Although today's fathers pitch in
with routine child care more than dads did a few decades ago, a new study finds
that mothers are still doing more. Even when both parents work outside the
Researchers looking at middle-class,
dual-income households found that mothers took on the majority of child
care-related tasks, and were still spending more of their free time on child
care than men.
"Both parents may think they
should divide child care responsibilities equally, but mothers still feel a
special pressure to show they are being the best parent they can be,"
study co-author, Sarah Schoppe-Sullivan, an associate professor of human
sciences at Ohio State University, said in a university news release.
The study, published in the journal Family Relations, involved 182 couples
living in double-income households. The researchers collected data on the
parents from the third trimester of pregnancy through the first nine months of
Dividing parenting duties
The couples kept diaries of both a
workday and a non-workday, recording everything they did in each 24-hour
period. The participants filled out this diary when their child was 3 months
old and again at 9 months old.
The researchers divided parenting
duties into four categories:
- Positive engagement: parents
played with, talked to or read to their child
- Responsibility: providing
indirect care, such as scheduling check-ups
- Accessibility: supervising the
child, but no other parenting activities
- Routine care: bathing, feeding
Both mothers and fathers were highly
involved with their children, the study revealed. On non-workdays, parents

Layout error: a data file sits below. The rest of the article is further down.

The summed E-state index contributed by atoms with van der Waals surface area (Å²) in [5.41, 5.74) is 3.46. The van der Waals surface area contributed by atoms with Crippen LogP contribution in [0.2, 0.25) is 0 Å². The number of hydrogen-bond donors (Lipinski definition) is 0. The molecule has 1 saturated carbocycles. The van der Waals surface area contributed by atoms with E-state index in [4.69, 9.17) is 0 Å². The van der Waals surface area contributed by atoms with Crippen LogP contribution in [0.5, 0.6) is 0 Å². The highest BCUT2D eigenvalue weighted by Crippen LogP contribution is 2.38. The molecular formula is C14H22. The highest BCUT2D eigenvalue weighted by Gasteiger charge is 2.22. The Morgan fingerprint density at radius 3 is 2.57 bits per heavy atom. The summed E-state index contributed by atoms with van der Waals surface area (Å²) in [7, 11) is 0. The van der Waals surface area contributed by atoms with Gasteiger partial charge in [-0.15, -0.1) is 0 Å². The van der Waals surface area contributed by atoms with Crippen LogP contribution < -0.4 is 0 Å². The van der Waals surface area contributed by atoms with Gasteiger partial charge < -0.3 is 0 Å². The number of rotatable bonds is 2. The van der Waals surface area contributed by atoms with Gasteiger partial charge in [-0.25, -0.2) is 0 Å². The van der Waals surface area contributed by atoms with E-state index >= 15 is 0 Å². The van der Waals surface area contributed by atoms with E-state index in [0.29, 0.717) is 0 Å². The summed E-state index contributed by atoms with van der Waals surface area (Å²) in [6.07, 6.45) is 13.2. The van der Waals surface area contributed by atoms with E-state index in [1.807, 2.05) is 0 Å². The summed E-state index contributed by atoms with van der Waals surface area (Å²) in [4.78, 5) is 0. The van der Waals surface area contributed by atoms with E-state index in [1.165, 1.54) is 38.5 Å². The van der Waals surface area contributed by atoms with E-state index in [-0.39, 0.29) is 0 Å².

spent more than 2.75 hours of positive engagement with their 9-month-old
Mothers, however, spent more than
twice as much of their parenting time on routine care than fathers. This was
true even after taking into account time spent breast-feeding and pumping
"Mothers spent more time on the
challenging but vital activities like feeding and bathing," Letitia
Kotila, study lead author and a doctoral student in human sciences at Ohio
State, said in the news release.
"The fathers were most involved
in positive engagement and accessibility which, while important, may not be as
demanding as the routine care. They took on more of a helping role rather than
that of the primary caregiver."
Women's greater parenting burden
started soon after their baby was born, the study found. By the time their
children were 9 months old, women spent almost 70% of their time on an average
weekday, when they were not working or sleeping, on some type of child care.
Meanwhile, fathers spent 50% of their free time on similar tasks involving
"Although the mothers and
fathers had similar work constraints, the mothers still invested significantly
more time into parenting," Kotila noted.
The researchers added that parents
are likely to keep their routines and behave the same way with additional
children as they do with their first child. They advised women to be careful
not to do too much and to give themselves a break.
"We have always talked about
fathers doing more, but it may be that mothers should do less. They need to
relinquish some control," Schoppe-Sullivan said. "Today's dads are
likely doing much more child care than fathers of previous generations. But the
mothers are also doing more."
The US National Library of Medicine
has more about parenting.